> > MS Movie Maker. Anyway, I found this windows tool which I think is free:
> > GSpot. Just google and it should be the first thing returned.
> >
> > I will check out tovid as well!
>
> Note that most Linux transcoders are simply frontends to parts of the
> 'transcode' package, which has a zillion options and can almost
> certainly do what you want if you can figure it out :-)
>
> ffmpeg is also useful and somewhat simpler.

transcode has tcprobe, which tries to get information about audio and
video from a media source. He also indicated that he might use
mencoder, which implies that he might have mplayer as well. Running
mplayer in a console with the -v flag set gives you a ton of information
about what's playing.

Dave


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Old 03-27-2008, 03:25 PM
Paul Lemmons
 
Default Determining Video Formats

-------- Original Message --------
Subject: [OT] Determining Video Formats
From: "David G. Mackay" <mackay_d@bellsouth.net>
To: For users of Fedora <fedora-list@redhat.com>
Date: 03/27/2008 07:43 AM


On Thu, 2008-03-27 at 10:05 -0430, Patrick O'Callaghan wrote:

On Thu, 2008-03-27 at 08:21 -0400, James Pifer wrote:

On Wed, 2008-03-26 at 22:26 -0430, Patrick O'Callaghan wrote:

On Wed, 2008-03-26 at 16:16 -0700, Paul Lemmons wrote:
I am looking for a way to look at an AVI file and see how it was encoded
with enough detail that I could reproduce the process using transcode or
mencoder. I have a media server (D-Link DSM520) that plays most videos
absolutely perfectly. Some, though, it has trouble keeping audio sync. I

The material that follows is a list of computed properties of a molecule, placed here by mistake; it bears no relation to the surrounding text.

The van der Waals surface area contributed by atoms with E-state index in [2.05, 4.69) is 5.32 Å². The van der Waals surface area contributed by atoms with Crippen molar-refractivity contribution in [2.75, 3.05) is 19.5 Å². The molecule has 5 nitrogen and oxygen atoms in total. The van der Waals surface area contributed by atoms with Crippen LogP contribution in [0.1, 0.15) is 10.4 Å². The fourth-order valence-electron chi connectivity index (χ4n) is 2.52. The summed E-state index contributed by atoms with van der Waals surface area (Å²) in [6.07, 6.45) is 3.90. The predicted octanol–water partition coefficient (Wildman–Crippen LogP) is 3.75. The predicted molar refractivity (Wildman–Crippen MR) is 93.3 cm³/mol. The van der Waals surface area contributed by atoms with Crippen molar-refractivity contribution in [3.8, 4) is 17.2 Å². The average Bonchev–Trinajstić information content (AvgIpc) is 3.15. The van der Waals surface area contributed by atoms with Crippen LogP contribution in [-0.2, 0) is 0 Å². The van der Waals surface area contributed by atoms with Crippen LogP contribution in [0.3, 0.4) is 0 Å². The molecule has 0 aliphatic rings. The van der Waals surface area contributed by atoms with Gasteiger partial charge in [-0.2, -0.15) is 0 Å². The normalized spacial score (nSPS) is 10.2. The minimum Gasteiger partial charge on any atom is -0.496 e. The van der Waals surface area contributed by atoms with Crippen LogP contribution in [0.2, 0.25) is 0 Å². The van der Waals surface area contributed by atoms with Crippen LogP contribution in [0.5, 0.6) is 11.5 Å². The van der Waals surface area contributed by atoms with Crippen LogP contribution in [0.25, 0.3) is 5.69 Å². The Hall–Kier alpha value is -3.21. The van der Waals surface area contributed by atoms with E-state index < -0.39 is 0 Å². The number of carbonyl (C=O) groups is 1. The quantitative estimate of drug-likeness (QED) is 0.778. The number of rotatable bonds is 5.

would like to compare the videos that work without issue to those that
have issues to see if I can identify what the differentiator might be. I
should then be able to identify those with problems and re-transcode
them to look like the files without the problem. That is the goal, anyway.


I suspect this is real easy but I am just not finding it and I am
completely Googled out. Any pointers in the right direction would be
much appreciated!

The tovid package ("yum install tovid") has a command called idvid,
which might be at least part of what you want.

poc


I was/am in a similar situation trying to figure out a way to transcode
videos for my son's Zune. So far the only tool that has worked is crappy
MS Movie Maker. Anyway, I found this windows tool which I think is free:
GSpot. Just google and it should be the first thing returned.


I will check out tovid as well!

Note that most Linux transcoders are simply frontends to parts of the
'transcode' package, which has a zillion options and can almost
certainly do what you want if you can figure it out :-)

ffmpeg is also useful and somewhat simpler.


transcode has tcprobe, which tries to get information about audio and
video from a media source. He also indicated that he might use
mencoder, which implies that he might have mplayer as well. Running
mplayer in a console with the -v flag set gives you a ton of information
about what's playing.

Dave


I really appreciate all of the responses so far. The one command that I
have found that gives me most of what I need is:


mencoder -msglevel all=6 myfile.avi -o /dev/null

It errors out but before it does it drops a lot of information about the
file.


I will try tcprobe when I get home. I don't have any of the problem
avi's here at work.